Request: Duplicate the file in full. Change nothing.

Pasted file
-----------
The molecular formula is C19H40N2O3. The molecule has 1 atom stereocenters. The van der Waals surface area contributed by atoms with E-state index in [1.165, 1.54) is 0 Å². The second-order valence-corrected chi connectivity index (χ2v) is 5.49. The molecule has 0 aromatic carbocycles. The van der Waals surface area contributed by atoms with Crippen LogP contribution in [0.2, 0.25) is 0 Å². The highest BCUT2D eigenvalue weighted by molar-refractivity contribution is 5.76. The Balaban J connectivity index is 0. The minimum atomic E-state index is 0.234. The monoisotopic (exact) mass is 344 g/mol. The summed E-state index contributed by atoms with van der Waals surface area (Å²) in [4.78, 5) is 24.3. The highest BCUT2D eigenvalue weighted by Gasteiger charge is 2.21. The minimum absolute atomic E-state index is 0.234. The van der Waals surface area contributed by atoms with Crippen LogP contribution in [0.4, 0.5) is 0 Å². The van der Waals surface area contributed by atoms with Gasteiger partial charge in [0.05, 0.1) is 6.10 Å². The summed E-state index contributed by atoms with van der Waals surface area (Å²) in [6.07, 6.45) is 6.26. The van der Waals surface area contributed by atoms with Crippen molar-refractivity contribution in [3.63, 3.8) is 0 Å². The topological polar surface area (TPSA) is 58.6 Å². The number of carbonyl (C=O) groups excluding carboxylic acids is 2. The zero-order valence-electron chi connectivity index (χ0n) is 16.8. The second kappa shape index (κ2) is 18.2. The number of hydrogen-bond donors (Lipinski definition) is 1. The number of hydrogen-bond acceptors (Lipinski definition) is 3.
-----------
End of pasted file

The molecular formula is C19H40N2O3. The molecule has 1 atom stereocenters. The van der Waals surface area contributed by atoms with E-state index in [1.165, 1.54) is 0 Å². The second-order valence-corrected chi connectivity index (χ2v) is 5.49. The molecule has 0 aromatic carbocycles. The van der Waals surface area contributed by atoms with Crippen LogP contribution in [0.2, 0.25) is 0 Å². The highest BCUT2D eigenvalue weighted by molar-refractivity contribution is 5.76. The Balaban J connectivity index is 0. The minimum atomic E-state index is 0.234. The monoisotopic (exact) mass is 344 g/mol. The summed E-state index contributed by atoms with van der Waals surface area (Å²) in [4.78, 5) is 24.3. The highest BCUT2D eigenvalue weighted by Gasteiger charge is 2.21. The minimum absolute atomic E-state index is 0.234. The van der Waals surface area contributed by atoms with Crippen LogP contribution in [0.4, 0.5) is 0 Å². The van der Waals surface area contributed by atoms with Gasteiger partial charge in [0.05, 0.1) is 6.10 Å². The summed E-state index contributed by atoms with van der Waals surface area (Å²) in [6.07, 6.45) is 6.26. The van der Waals surface area contributed by atoms with Crippen molar-refractivity contribution in [3.63, 3.8) is 0 Å². The topological polar surface area (TPSA) is 58.6 Å². The number of carbonyl (C=O) groups excluding carboxylic acids is 2. The zero-order valence-electron chi connectivity index (χ0n) is 16.8. The second kappa shape index (κ2) is 18.2. The number of hydrogen-bond donors (Lipinski definition) is 1. The number of hydrogen-bond acceptors (Lipinski definition) is 3.